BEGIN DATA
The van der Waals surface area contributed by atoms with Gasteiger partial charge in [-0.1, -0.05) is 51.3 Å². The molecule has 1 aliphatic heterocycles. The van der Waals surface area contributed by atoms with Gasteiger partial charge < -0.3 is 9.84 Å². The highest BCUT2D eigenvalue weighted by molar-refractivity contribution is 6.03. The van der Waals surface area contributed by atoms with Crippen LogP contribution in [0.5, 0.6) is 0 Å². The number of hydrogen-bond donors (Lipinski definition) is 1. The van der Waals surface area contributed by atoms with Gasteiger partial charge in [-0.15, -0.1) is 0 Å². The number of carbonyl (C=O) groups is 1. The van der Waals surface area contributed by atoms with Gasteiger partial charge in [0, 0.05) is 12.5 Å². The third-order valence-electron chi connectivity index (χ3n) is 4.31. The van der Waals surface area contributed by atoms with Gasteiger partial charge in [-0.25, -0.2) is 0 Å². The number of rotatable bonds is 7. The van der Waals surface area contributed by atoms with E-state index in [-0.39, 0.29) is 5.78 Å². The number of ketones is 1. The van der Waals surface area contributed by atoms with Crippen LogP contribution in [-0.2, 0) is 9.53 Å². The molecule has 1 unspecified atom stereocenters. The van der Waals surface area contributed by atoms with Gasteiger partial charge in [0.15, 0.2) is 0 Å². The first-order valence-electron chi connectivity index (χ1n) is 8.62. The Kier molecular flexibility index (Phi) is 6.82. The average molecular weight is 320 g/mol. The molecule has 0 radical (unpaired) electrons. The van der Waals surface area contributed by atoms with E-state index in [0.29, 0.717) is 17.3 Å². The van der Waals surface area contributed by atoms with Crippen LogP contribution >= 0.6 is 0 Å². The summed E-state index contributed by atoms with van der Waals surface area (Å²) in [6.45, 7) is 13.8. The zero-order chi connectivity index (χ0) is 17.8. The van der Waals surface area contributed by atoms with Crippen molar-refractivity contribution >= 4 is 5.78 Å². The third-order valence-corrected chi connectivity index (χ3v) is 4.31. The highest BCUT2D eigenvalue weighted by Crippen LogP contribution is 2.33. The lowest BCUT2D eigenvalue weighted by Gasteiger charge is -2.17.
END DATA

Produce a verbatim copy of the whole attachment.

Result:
The van der Waals surface area contributed by atoms with Gasteiger partial charge in [-0.1, -0.05) is 51.3 Å². The molecule has 1 aliphatic heterocycles. The van der Waals surface area contributed by atoms with Gasteiger partial charge < -0.3 is 9.84 Å². The highest BCUT2D eigenvalue weighted by molar-refractivity contribution is 6.03. The van der Waals surface area contributed by atoms with Crippen LogP contribution in [0.5, 0.6) is 0 Å². The number of hydrogen-bond donors (Lipinski definition) is 1. The van der Waals surface area contributed by atoms with Gasteiger partial charge in [-0.15, -0.1) is 0 Å². The number of carbonyl (C=O) groups is 1. The van der Waals surface area contributed by atoms with Gasteiger partial charge in [0, 0.05) is 12.5 Å². The third-order valence-electron chi connectivity index (χ3n) is 4.31. The van der Waals surface area contributed by atoms with Gasteiger partial charge in [-0.25, -0.2) is 0 Å². The number of rotatable bonds is 7. The van der Waals surface area contributed by atoms with E-state index in [-0.39, 0.29) is 5.78 Å². The number of ketones is 1. The van der Waals surface area contributed by atoms with Crippen LogP contribution in [-0.2, 0) is 9.53 Å². The molecule has 1 unspecified atom stereocenters. The van der Waals surface area contributed by atoms with Gasteiger partial charge in [0.15, 0.2) is 0 Å². The first-order valence-electron chi connectivity index (χ1n) is 8.62. The Kier molecular flexibility index (Phi) is 6.82. The average molecular weight is 320 g/mol. The molecule has 0 radical (unpaired) electrons. The van der Waals surface area contributed by atoms with E-state index in [0.29, 0.717) is 17.3 Å². The van der Waals surface area contributed by atoms with Crippen LogP contribution >= 0.6 is 0 Å². The summed E-state index contributed by atoms with van der Waals surface area (Å²) in [6.45, 7) is 13.8. The zero-order chi connectivity index (χ0) is 17.8. The van der Waals surface area contributed by atoms with Crippen molar-refractivity contribution >= 4 is 5.78 Å². The third-order valence-corrected chi connectivity index (χ3v) is 4.31. The highest BCUT2D eigenvalue weighted by Crippen LogP contribution is 2.33. The lowest BCUT2D eigenvalue weighted by Gasteiger charge is -2.17.